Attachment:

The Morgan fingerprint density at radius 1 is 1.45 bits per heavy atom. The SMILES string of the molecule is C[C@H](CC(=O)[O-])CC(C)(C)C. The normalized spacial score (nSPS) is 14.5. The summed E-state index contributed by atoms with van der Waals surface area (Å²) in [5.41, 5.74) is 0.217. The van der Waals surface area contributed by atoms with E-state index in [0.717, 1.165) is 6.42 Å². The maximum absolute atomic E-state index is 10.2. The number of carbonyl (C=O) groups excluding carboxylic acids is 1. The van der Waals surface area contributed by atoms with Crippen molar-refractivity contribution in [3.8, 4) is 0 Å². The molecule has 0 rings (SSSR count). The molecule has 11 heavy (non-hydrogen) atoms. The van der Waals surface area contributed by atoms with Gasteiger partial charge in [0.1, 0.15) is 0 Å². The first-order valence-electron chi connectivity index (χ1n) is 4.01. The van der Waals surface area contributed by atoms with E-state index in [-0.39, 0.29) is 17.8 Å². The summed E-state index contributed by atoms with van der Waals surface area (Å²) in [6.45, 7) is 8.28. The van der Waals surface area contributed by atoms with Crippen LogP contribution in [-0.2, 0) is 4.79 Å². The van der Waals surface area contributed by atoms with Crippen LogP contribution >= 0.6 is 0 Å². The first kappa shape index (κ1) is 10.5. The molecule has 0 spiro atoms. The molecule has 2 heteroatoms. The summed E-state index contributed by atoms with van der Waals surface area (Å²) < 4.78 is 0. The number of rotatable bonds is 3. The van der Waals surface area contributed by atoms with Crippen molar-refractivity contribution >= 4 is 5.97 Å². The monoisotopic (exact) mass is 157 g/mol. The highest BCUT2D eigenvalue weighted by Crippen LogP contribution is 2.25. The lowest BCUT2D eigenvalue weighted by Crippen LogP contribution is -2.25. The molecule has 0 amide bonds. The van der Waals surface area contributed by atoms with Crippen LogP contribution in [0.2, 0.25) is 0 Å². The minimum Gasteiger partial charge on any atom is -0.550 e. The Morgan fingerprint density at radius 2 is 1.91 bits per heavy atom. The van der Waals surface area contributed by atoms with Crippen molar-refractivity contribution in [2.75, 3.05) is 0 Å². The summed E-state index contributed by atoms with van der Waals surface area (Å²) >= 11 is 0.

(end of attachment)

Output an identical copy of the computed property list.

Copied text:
The Morgan fingerprint density at radius 1 is 1.45 bits per heavy atom. The SMILES string of the molecule is C[C@H](CC(=O)[O-])CC(C)(C)C. The normalized spacial score (nSPS) is 14.5. The summed E-state index contributed by atoms with van der Waals surface area (Å²) in [5.41, 5.74) is 0.217. The van der Waals surface area contributed by atoms with E-state index in [0.717, 1.165) is 6.42 Å². The maximum absolute atomic E-state index is 10.2. The number of carbonyl (C=O) groups excluding carboxylic acids is 1. The van der Waals surface area contributed by atoms with Crippen molar-refractivity contribution in [3.8, 4) is 0 Å². The molecule has 0 rings (SSSR count). The molecule has 11 heavy (non-hydrogen) atoms. The van der Waals surface area contributed by atoms with Gasteiger partial charge in [0.1, 0.15) is 0 Å². The first-order valence-electron chi connectivity index (χ1n) is 4.01. The van der Waals surface area contributed by atoms with E-state index in [-0.39, 0.29) is 17.8 Å². The summed E-state index contributed by atoms with van der Waals surface area (Å²) in [6.45, 7) is 8.28. The van der Waals surface area contributed by atoms with Crippen LogP contribution in [-0.2, 0) is 4.79 Å². The van der Waals surface area contributed by atoms with Crippen LogP contribution >= 0.6 is 0 Å². The first kappa shape index (κ1) is 10.5. The molecule has 0 spiro atoms. The molecule has 2 heteroatoms. The summed E-state index contributed by atoms with van der Waals surface area (Å²) < 4.78 is 0. The number of rotatable bonds is 3. The van der Waals surface area contributed by atoms with Crippen molar-refractivity contribution >= 4 is 5.97 Å². The monoisotopic (exact) mass is 157 g/mol. The highest BCUT2D eigenvalue weighted by Crippen LogP contribution is 2.25. The lowest BCUT2D eigenvalue weighted by Crippen LogP contribution is -2.25. The molecule has 0 amide bonds. The van der Waals surface area contributed by atoms with Crippen LogP contribution in [0.2, 0.25) is 0 Å². The minimum Gasteiger partial charge on any atom is -0.550 e. The Morgan fingerprint density at radius 2 is 1.91 bits per heavy atom. The van der Waals surface area contributed by atoms with Crippen molar-refractivity contribution in [2.75, 3.05) is 0 Å². The summed E-state index contributed by atoms with van der Waals surface area (Å²) >= 11 is 0.